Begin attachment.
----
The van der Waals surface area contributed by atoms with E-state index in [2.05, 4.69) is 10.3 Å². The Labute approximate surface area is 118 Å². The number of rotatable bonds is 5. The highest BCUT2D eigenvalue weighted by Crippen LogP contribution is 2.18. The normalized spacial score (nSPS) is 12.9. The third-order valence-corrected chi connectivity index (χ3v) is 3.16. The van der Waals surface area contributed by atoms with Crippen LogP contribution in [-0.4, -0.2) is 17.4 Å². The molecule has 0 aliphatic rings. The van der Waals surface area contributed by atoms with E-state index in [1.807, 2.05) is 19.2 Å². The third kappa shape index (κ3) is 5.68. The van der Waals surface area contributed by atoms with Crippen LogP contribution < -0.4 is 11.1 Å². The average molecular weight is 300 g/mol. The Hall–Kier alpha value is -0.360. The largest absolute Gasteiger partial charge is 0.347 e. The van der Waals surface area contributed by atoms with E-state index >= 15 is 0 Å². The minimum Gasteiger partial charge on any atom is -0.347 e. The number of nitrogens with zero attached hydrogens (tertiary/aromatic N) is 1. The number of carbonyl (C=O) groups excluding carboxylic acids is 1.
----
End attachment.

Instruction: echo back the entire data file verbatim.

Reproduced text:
The van der Waals surface area contributed by atoms with E-state index in [2.05, 4.69) is 10.3 Å². The Labute approximate surface area is 118 Å². The number of rotatable bonds is 5. The highest BCUT2D eigenvalue weighted by Crippen LogP contribution is 2.18. The normalized spacial score (nSPS) is 12.9. The third-order valence-corrected chi connectivity index (χ3v) is 3.16. The van der Waals surface area contributed by atoms with Crippen LogP contribution in [-0.4, -0.2) is 17.4 Å². The molecule has 0 aliphatic rings. The van der Waals surface area contributed by atoms with E-state index in [1.807, 2.05) is 19.2 Å². The third kappa shape index (κ3) is 5.68. The van der Waals surface area contributed by atoms with Crippen LogP contribution < -0.4 is 11.1 Å². The average molecular weight is 300 g/mol. The Hall–Kier alpha value is -0.360. The largest absolute Gasteiger partial charge is 0.347 e. The van der Waals surface area contributed by atoms with E-state index >= 15 is 0 Å². The minimum Gasteiger partial charge on any atom is -0.347 e. The number of nitrogens with zero attached hydrogens (tertiary/aromatic N) is 1. The number of carbonyl (C=O) groups excluding carboxylic acids is 1.